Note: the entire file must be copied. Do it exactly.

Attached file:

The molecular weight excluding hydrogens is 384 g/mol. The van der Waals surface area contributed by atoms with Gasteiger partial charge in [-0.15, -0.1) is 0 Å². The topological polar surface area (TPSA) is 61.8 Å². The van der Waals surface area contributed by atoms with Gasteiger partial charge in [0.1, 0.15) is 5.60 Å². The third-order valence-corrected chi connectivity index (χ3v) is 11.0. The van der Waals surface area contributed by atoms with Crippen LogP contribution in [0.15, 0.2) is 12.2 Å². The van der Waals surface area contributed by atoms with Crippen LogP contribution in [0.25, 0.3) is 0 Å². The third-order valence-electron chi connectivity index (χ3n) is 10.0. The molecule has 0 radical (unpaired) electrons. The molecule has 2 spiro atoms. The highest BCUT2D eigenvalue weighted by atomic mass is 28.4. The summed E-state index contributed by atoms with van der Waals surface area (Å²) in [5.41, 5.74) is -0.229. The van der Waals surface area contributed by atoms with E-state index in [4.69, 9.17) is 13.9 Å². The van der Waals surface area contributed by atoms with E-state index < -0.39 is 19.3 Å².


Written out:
The molecular weight excluding hydrogens is 384 g/mol. The van der Waals surface area contributed by atoms with Gasteiger partial charge in [-0.15, -0.1) is 0 Å². The topological polar surface area (TPSA) is 61.8 Å². The van der Waals surface area contributed by atoms with Gasteiger partial charge in [0.1, 0.15) is 5.60 Å². The third-order valence-corrected chi connectivity index (χ3v) is 11.0. The van der Waals surface area contributed by atoms with Crippen LogP contribution in [0.15, 0.2) is 12.2 Å². The van der Waals surface area contributed by atoms with Crippen LogP contribution in [0.25, 0.3) is 0 Å². The third-order valence-electron chi connectivity index (χ3n) is 10.0. The molecule has 0 radical (unpaired) electrons. The molecule has 2 spiro atoms. The highest BCUT2D eigenvalue weighted by atomic mass is 28.4. The summed E-state index contributed by atoms with van der Waals surface area (Å²) in [5.41, 5.74) is -0.229. The van der Waals surface area contributed by atoms with E-state index in [4.69, 9.17) is 13.9 Å². The van der Waals surface area contributed by atoms with E-state index < -0.39 is 19.3 Å².